The Carbon Observatory Instrument Suite, or CARBO, consists of four carbon observing instruments sharing a common instrument bus, yet targeted for a particular wavelength band each with a unique science observation. They are: a) Instrument 1, wavelength centered at 756 nm for oxygen and solar-induced chlorophyll fluorescence (SIF) observations, b) Instrument 2, centered at 1629 nm, for carbon dioxide (CO<sub>2</sub>) and methane (CH4) observation, c) Instrument 3, centered at 2062 nm for carbon dioxide and d) Instrument 4, centered at 2328 for carbon monoxide (CO) and methane. From low-Earth orbit, these instruments have a field-of-view of 10 to 15 degrees, and a spatial resolution of 2 km square. These instruments have a spectral resolving power ranging from ten to twenty thousand, and can monitor columnaverage dry air mole fraction of carbon dioxide (XCO2) at 1.5 ppm, and methane (XCH4) at 7 ppb. These new instruments will advance the use of immersion grating technology in spectrometer instruments in order to reduce the size of the instrument, while improving performance. These compact, capable instruments are envisioned to be compatible with small satellites, yet modular to be configured to address the particular science questions at hand. Here we report on the current status of the instrument design and fabrication, focusing primarily on Instruments 1 and 2. We will describe the key science and engineering requirements and the instrument performance error budget. We will discuss the optical design with particular emphasis on the immersion grating, and the advantages this new technology affords compared to previous instruments. We will also discuss the status of the focal plane array and the detector electronics and housing. Finally, we report on a new approach – developed during this instrument design process - which enables simultaneous measurement of both orthogonal polarization states (S and P) over the field-of-view and optical bandpass. We believe this polarization sensing capability will enable science observations which were previously limited by instrumental and observational degeneracies. In particular: improved sensitivity to all species, better sensitivity to surface polarization effects, better constraints on aerosol scattering parameters, and superior discrimination of the vertical distribution of gases and aerosols.
The HabEx (Habitable Exoplanet) space telescope mission concept carries two complementary optical systems as part of its baseline design, a coronagraph and a starshade, that are designed to detect and characterize planetary systems around nearby stars. The starshade is an external occulter which would be 72 m in diameter and fly some 124,000 km ahead of the telescope. A starshade instrument on board the telescope enables formation flying to maintain the starshade within 1 m of the line of sight to the star. The starshade instrument has various modes, including imaging from the near UV through to the near infrared and integral field spectroscopy in the visible band. The coronagraph would provide imaging and integral field spectroscopy in the visible band and would reach out to 1800 nm for low resolution spectroscopy in the near infrared. To provide the necessary stability for the coronagraph, the telescope would be equipped with a laser metrology system allowing measurement and control of the relative positions of the principal mirrors. In addition, a fine guidance sensor is needed for precision attitude control. The requirements for telescope stability for coronagraphy are discussed. The design and requirements on the starshade will also be discussed.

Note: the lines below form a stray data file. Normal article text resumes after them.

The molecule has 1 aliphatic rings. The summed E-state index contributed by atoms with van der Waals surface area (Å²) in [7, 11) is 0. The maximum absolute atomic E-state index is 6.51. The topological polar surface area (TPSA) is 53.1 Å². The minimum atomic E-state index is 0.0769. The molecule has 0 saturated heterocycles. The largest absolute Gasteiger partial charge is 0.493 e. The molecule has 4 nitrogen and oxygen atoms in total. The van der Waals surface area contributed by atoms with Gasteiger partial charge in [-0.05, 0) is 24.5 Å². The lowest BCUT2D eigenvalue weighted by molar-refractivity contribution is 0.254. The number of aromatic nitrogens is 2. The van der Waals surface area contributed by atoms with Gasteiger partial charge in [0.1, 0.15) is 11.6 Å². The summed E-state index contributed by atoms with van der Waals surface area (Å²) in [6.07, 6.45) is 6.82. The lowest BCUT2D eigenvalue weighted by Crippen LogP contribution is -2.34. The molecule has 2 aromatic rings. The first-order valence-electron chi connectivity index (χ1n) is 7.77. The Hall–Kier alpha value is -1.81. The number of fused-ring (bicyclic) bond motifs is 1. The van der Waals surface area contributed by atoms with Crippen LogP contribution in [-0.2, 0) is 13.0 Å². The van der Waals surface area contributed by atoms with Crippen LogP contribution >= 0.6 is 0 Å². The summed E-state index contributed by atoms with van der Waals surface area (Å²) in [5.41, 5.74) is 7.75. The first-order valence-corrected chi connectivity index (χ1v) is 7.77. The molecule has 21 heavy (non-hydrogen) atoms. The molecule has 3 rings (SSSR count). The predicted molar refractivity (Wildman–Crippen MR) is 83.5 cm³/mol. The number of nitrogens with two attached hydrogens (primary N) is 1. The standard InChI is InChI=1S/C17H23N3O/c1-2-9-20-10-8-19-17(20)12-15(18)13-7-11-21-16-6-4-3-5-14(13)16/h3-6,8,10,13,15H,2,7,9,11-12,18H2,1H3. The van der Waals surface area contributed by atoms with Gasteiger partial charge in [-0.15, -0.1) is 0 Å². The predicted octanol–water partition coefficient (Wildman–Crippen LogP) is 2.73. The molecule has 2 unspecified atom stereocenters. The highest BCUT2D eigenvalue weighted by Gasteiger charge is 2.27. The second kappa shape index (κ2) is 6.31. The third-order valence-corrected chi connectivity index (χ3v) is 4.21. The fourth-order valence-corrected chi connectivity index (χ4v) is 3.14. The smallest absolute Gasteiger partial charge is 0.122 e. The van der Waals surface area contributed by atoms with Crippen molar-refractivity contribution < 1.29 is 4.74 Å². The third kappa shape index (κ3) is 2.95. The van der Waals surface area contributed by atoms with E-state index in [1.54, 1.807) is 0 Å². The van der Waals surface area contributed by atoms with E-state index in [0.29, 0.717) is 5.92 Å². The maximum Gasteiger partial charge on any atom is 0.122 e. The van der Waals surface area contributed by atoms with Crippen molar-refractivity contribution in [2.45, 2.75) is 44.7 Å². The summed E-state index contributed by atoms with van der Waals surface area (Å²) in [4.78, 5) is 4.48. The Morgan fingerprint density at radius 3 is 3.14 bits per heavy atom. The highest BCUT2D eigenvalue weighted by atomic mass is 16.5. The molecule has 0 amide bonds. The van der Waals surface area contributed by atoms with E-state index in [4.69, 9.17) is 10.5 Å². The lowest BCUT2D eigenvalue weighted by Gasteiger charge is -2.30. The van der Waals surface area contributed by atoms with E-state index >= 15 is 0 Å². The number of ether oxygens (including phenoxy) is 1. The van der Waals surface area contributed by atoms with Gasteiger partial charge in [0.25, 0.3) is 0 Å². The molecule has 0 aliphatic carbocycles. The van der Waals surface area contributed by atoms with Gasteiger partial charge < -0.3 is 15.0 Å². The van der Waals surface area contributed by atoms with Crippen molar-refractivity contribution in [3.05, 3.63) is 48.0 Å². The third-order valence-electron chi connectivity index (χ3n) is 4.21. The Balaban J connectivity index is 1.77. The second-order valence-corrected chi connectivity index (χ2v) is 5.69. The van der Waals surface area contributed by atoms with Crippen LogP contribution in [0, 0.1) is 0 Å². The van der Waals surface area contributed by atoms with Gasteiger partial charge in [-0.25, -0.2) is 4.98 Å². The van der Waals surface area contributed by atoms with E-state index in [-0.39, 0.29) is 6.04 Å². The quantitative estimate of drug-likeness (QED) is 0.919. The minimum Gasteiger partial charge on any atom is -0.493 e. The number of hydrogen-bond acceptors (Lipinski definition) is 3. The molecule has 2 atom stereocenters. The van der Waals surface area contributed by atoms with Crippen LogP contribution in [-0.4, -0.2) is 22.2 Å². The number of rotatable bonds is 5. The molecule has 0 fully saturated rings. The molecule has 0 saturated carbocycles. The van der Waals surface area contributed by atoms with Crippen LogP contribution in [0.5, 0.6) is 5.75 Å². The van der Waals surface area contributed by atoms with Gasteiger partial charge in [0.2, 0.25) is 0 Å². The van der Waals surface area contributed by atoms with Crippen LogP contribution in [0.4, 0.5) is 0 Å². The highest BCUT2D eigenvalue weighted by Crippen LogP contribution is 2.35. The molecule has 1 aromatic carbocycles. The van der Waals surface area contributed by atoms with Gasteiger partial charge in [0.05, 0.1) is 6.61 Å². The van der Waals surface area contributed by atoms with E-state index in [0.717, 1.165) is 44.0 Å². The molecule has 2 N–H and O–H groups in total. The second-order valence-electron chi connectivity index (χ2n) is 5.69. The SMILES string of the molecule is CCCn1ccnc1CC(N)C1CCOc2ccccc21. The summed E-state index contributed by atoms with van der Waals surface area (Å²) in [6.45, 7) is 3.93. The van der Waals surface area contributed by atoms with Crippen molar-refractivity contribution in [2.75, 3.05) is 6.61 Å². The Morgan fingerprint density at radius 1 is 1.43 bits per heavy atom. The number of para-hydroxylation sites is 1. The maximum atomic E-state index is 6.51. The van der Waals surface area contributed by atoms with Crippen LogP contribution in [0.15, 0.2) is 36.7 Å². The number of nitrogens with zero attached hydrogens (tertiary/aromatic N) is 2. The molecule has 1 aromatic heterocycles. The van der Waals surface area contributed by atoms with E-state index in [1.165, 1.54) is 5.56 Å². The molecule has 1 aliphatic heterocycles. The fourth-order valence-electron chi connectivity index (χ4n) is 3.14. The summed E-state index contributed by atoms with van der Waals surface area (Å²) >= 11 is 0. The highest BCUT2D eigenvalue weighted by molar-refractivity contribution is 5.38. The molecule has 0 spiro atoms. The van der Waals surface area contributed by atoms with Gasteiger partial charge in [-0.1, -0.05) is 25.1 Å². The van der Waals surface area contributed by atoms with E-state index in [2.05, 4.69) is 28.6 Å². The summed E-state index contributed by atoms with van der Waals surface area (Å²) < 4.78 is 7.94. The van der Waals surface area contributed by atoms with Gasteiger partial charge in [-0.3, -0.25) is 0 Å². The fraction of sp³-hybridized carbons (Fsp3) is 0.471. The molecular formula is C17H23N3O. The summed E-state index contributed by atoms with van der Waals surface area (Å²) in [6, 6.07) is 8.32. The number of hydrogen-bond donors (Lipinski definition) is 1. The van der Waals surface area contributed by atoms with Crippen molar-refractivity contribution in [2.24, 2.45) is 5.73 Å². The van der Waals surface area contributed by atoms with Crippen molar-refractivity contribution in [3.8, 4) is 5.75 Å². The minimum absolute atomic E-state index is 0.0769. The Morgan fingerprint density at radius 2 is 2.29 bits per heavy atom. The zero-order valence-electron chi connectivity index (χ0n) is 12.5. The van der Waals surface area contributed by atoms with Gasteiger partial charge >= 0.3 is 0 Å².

The HabEx (Habitable Exoplanet) concept study is defining a future space telescope with the primary mission of detecting and characterizing planetary systems around nearby stars. The telescope baseline design includes a high-contrast coronagraph and a starshade to enable the direct optical detection of exoplanets as close as 70 mas to their star. In addition to the study of exoplanets, HabEx carries two dedicated instruments for general astrophysics. The first instrument is a camera enabling imaging on a 3 arc minute field of view in two bands stretching from the UV at 150 nm to the near infrared at 1800 nm. The same instrument can also be operated as a multi-object spectrograph, with resolution of 2000. The second instrument is a high-resolution UV spectrograph operating from 300 nm down to 115 nm with up to 60,0000 resolution. HabEx would provide the highest resolution UV/optical images ever obtained. Diffraction limited at 0.4 μm, it would outperform all current and approved facilities, including the 30 m class ground-based extremely large telescopes (ELTs), which will achieve ~0.01 arcsecond resolution at near-infrared (IR) wavelengths with adaptive optics, but will be seeing-limited at optical wavelengths. HabEx would observe wavelengths inaccessible from the ground, including the UV and in optical/near-IR atmospheric absorption bands. Operating at L2, far above the Earth’s atmosphere and free from the large thermal swings inherent to HST’s low-Earth orbit, HabEx would provide an ultra-stable platform that will enable science ranging from precision astrometry to the most sensitive weak lensing maps ever obtained. Here we discuss the design concepts of the general astrophysics optical instruments for the proposed observatory.